Strawberry Festival grandstand seating ‘topping off’
Ten years ago, Rick Lott and Greg Buckner stood on some of the same soccer fields watching their sons play for the same team, neither man knowing the other. On Aug. 4, the two stood together as they became a part of Plant City — and Florida Strawberry Festival — history.
Lott, Plant City’s mayor and Buckner, general manager of GT Grandstands, were on hand to witness the final piece of structural
“We celebrate that point for a lot of reasons,” Buckner said. “One, it all fits and it’s all here. It’s a lot of work and there’s a lot left to do. It’ll probably be until the end of September that we’re finally 100% out of your way, but this is a big milestone.”
The 2018 Strawberry Festival will mark the first time in more than 40 years of headline concerts that fans are able to sit in seats designed for a concert-going experience, according to Florida Strawberry Festival Board Chairman Sandee Sytsma.
“We’ve been having and hosting these great names in the football stadium with concrete bleachers,” Sytsma said. “We’ve always wanted that experience to be a little better for, not only our guests, but for our entertainers. We wanted it more comfortable, sounding better, closer to the stage. We have that now, thanks to a lot of people.”
Since Dale Evans first headlined the 11-day festival in 1972, concerts held at what is now known as the Wish Farms Soundstage were on the grounds of the William Schneider Memorial Stadium, once the home of Plant City High School’s football team. Concert goers sat in backless concrete bleachers designed for watching football, not live music.
In the years since Evans’ first performance, the Festival has brought in major musicians spanning countless generations. In 2017 alone, wide-ranging performers like the Blues Brothers, Willie Nelson, Elle King and Patti LaBelle all played on the Wish Farms Soundstage.
Beginning in 2018, the festival’s headline concerts will have 2,000 new aluminum seats with backs, designed with the help of a sound engineer for better acoustics. The new grandstand seating wraps around the stage like an amphitheater. The seats are closer, too, ending where the old bleachers began.
The new grandstand, Buckner said, marks a historic point in the festivals 83-year history. It’s also a historic point for Plant City-based GT Grandstands, he said.
“It’s very rare, to say the least, for somebody in our industry to do
something of this significance in their own hometown,” Buckner said. “That means a lot to me. Plant City is my home town. I would be really proud to be a part of this structure if it was in Kansas or Tucson, Ariz. or anywhere else. But it’s not in Tucson. It’s in Plant City, Florida and we did it. It was all manufactured right here in Plant City.”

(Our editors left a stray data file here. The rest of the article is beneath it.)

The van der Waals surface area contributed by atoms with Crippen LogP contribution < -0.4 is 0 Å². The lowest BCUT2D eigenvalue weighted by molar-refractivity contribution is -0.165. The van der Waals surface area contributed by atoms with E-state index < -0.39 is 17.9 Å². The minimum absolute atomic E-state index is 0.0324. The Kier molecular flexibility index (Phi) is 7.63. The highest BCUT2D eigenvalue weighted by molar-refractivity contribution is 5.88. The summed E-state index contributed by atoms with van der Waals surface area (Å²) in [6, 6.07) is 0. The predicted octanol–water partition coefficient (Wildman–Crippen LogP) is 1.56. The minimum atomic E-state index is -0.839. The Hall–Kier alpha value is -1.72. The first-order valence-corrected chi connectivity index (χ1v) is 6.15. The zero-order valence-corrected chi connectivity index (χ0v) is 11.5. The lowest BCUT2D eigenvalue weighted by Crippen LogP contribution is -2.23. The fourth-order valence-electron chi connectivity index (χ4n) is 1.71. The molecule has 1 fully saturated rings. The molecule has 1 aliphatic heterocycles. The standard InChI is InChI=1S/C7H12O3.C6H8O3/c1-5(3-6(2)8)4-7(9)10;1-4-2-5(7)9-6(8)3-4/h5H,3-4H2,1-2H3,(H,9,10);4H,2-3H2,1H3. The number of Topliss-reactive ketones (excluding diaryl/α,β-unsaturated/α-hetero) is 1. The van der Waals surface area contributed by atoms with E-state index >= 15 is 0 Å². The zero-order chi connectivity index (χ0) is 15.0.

According to Florida Strawberry Festival President Paul Davis, construction of new seating has been in talks for many years. The idea began to take shape, Buckner said, when the festival’s board of directors started talking to GT Grandstands during a fair trade show in Las Vegas. Following much discussion and design and behind-the-scenes work, Buckner said, ground was broken on the new seats in March.
“There’s a saying, ‘what happens in Vegas stays in Vegas,’” Lott said. “I’m sure glad this time it didn’t. You brought it home to Plant City.”
The grandstand’s construction is due to be completed in the early fall, well ahead of March 1, 2018 when, at 3:30 p.m., next year’s first headliner is scheduled to perform.
During the festival’s 11-day run, the stage host’s about 24 headline performers. Festival attendance averages well over 500,000 people, with about 541,000 attending in 2017 and about 560,000 attending in 2016.
For Sytsma, and the rest of the festival’s board of directors, the topping off marked an exciting new era for the Strawberry Festival, which has grown from an effort by the Lion’s Club to celebrate the strawberry harvest, to being a nationally recognized festival, and one of Florida’s largest.
“We started small,” Sytsma said. “But we’ve come a long way, baby.”